A team of volunteers from the Edinburgh Decorative and Fine Art Society (EDFAS) have been giving their time freely for a number of years to make storage improvements for the textile collections at National Museums Scotland.
Our EDFAS volunteer story began with the very successful Jean Muir exhibition in 2009. The exhibition inspired EDFAS to offer to help with the costume collection in any way possible, and in collaboration with the curator it was decided that the storage of this very important acquisition was the place to start. The collection consists of the Jean Muir archive, and includes many garments that needed to be hung on coathangers for storage. Everyday hangers either provide too little support, like the thin wire ones, or are made from materials like plastic or non-museum standard padding which could adversely affect the textiles in storage. The volunteers began by making a conservation-grade padded hanger for every garment. Each varnished wooden coathanger was first padded with polyester wadding and then covered with an outer layer of washed cotton stockinette. These padded hangers provide good support for the shoulder area of the garment, and help prevent damaging creases from forming. The volunteers also made a garment bag to cover each object, which helps to protect the garment from dust and during handling. A laminated colour photo with each objects unique museum number is tied to the side of each bag, making it quick and easy to identify the object inside. The EDFAS team were involved in taking the photos of the objects and, following a handling training session with the textile conservator, putting them onto the hangers. The volunteers really enjoyed this aspect of the project, particularly as a number of them were owners of Jean Muir garments!
Following the success of this project, the volunteers continued to make a variety of padded hangers, building up a stock for use in the stores. An area where major improvements have been made is the Charles Stewart collection, as you can see from the pictures. The volunteers again enjoyed the interaction with the garments, working with textile conservators to select the correct shape of coathanger for each object.
As news spread of their abilities, the EDFAS team started to branch out into other projects for different parts of the collections. They made pillows of Tyvek filled with Polystyrene beads in a range of sizes, which are used by our Artefact conservators for packing objects for storage and transport although filling the bags with the beads is probably their least favourite job as the beads tend to get everywhere! This project then snowballed as well, with a request from our geological conservator for bags that could be filled with sand and then used to support specimens while treatment is carried out. More recently, our EDFAS volunteers made silver safe bags for storing cleaned silver objects. These bags are made of Pacific Silver Cloth, a soft brushed cotton imbued with silver particles which tarnish preferentially to the silver object stored inside, reducing its need for cleaning over very extensive periods of time.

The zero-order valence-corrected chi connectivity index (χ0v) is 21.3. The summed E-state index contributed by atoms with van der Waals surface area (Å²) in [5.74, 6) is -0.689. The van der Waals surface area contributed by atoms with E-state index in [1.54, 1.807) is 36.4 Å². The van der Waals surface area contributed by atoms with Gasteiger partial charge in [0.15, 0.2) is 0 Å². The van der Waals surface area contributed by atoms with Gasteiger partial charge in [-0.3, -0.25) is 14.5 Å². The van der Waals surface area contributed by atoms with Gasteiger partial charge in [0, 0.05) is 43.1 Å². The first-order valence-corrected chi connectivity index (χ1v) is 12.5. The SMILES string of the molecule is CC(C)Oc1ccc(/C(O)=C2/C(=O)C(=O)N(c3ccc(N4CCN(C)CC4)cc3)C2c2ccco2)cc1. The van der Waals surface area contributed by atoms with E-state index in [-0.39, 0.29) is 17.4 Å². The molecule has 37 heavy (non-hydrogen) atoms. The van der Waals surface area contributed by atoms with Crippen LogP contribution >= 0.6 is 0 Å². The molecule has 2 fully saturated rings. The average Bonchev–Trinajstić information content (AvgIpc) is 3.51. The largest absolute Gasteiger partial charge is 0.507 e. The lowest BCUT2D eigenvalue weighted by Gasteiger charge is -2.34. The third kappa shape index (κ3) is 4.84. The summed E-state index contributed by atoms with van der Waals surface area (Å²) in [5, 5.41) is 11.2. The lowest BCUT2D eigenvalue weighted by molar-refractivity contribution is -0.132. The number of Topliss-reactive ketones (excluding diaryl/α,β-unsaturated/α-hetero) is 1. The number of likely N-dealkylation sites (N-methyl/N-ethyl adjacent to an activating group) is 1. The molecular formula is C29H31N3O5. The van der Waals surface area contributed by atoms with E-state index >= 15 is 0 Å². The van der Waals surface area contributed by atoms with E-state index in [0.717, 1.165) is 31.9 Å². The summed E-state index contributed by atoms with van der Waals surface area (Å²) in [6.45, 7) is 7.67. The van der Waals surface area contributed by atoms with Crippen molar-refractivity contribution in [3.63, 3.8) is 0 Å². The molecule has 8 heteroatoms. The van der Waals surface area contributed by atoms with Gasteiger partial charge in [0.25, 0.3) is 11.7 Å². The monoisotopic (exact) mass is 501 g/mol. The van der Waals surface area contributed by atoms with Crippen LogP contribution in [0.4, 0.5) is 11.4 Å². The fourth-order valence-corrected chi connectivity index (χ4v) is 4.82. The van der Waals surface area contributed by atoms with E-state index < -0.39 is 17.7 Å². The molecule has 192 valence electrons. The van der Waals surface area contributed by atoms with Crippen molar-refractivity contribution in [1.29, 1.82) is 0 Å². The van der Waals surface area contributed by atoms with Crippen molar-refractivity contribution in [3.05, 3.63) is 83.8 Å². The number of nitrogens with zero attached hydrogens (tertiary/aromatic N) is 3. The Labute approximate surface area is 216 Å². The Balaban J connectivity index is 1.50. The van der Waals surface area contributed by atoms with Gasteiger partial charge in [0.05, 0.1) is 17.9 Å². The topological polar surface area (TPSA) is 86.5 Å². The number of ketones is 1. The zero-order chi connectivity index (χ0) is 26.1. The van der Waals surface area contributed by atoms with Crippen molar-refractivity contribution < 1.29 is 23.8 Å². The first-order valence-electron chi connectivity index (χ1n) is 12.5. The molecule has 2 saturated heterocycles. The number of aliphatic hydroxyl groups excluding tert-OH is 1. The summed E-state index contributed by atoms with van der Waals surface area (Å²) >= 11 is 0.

Storage improvements were also made for a collection of 19th-century Japanese woodblock-printed books. Traditional Japanese books were made of very soft paper with flexible covers and, as they are not stiff enough to stand on a shelf, they must be stored laid flat. The existing storage conditions, lying flat in trays, are good, but handling these soft, floppy objects was problematic. To address this, the volunteers made acid-free card support covers based on a prototype provided by the curator, with minor modifications by the paper conservator. These covers function rather like slip-cases in the West, helping to store multiple volumes of one title together and permitting safe handling into and out of the storage trays.
More recently, the team started working on improvements to the storage of our glove collection. Previously the gloves were layered into metal storage drawers with acid-free tissue, in a compact roller storage system. This method did not provide good support for the gloves, made access difficult, and meant the objects were difficult to move with lots of handling involved.
We decided that shallow trays made of conservation-grade materials would solve these problems. The volunteers assembled two sizes of trays, which are simple structures of double walled acid-free card with a top cover of Tyvek and a raised edge of Plastazote, meaning they can be stacked in the drawers making good use of the space available. Some improvements have been made since the project began; for example, the Plastazote strips are now pre-cut by the supplier which gives a better finish and saves time, and small cotton tape handles enable the trays to be easily lifted out of the metal drawers.
The EDFAS volunteers are now like a well-oiled machine. With each new task, they organise themselves into groups: those who sew, those who measure and cut, those who use the glue gun and so on. The input required from me as their manager has significantly reduced over the years, as we have all become more familiar with what is required and what works for everyone. The museum and its collections benefit from the time given by a dedicated and fun group of people, who make significant storage improvements for the textile collections. Their reputation has spread and the latest request for their time is from our furniture curator, who would like covers for the stored upholstered furniture… So watch this space for an update!
My thanks go to Jen, Dorothy, Margaret, Betty, Carol, Midge, Lesley, Rie and Irene for all their efforts and for being such a pleasure to work with.